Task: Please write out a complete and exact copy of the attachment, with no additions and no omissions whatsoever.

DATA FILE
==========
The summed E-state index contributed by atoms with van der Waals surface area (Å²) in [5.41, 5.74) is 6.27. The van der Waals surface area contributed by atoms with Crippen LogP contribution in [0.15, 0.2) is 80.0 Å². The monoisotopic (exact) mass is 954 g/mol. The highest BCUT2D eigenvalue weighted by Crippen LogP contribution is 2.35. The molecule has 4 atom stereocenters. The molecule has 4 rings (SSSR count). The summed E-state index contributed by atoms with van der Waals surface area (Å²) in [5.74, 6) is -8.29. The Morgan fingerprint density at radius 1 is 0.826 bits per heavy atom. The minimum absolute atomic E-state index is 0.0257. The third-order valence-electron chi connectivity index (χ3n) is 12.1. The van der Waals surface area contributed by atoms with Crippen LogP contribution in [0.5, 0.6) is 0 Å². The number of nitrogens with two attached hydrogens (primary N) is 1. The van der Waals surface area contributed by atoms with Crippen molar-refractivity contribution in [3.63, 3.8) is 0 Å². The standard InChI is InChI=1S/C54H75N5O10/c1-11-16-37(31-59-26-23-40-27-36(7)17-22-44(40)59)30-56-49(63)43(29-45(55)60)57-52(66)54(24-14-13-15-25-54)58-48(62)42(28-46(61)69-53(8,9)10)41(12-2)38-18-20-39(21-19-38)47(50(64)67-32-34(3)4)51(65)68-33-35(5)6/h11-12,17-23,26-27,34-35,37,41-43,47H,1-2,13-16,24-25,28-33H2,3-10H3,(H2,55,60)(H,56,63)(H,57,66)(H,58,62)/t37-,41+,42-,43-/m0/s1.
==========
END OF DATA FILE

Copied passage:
The summed E-state index contributed by atoms with van der Waals surface area (Å²) in [5.41, 5.74) is 6.27. The van der Waals surface area contributed by atoms with Crippen LogP contribution in [0.15, 0.2) is 80.0 Å². The monoisotopic (exact) mass is 954 g/mol. The highest BCUT2D eigenvalue weighted by Crippen LogP contribution is 2.35. The molecule has 4 atom stereocenters. The molecule has 4 rings (SSSR count). The summed E-state index contributed by atoms with van der Waals surface area (Å²) in [5.74, 6) is -8.29. The Morgan fingerprint density at radius 1 is 0.826 bits per heavy atom. The minimum absolute atomic E-state index is 0.0257. The third-order valence-electron chi connectivity index (χ3n) is 12.1. The van der Waals surface area contributed by atoms with Crippen LogP contribution in [0.5, 0.6) is 0 Å². The number of nitrogens with two attached hydrogens (primary N) is 1. The van der Waals surface area contributed by atoms with Crippen molar-refractivity contribution in [3.63, 3.8) is 0 Å². The standard InChI is InChI=1S/C54H75N5O10/c1-11-16-37(31-59-26-23-40-27-36(7)17-22-44(40)59)30-56-49(63)43(29-45(55)60)57-52(66)54(24-14-13-15-25-54)58-48(62)42(28-46(61)69-53(8,9)10)41(12-2)38-18-20-39(21-19-38)47(50(64)67-32-34(3)4)51(65)68-33-35(5)6/h11-12,17-23,26-27,34-35,37,41-43,47H,1-2,13-16,24-25,28-33H2,3-10H3,(H2,55,60)(H,56,63)(H,57,66)(H,58,62)/t37-,41+,42-,43-/m0/s1.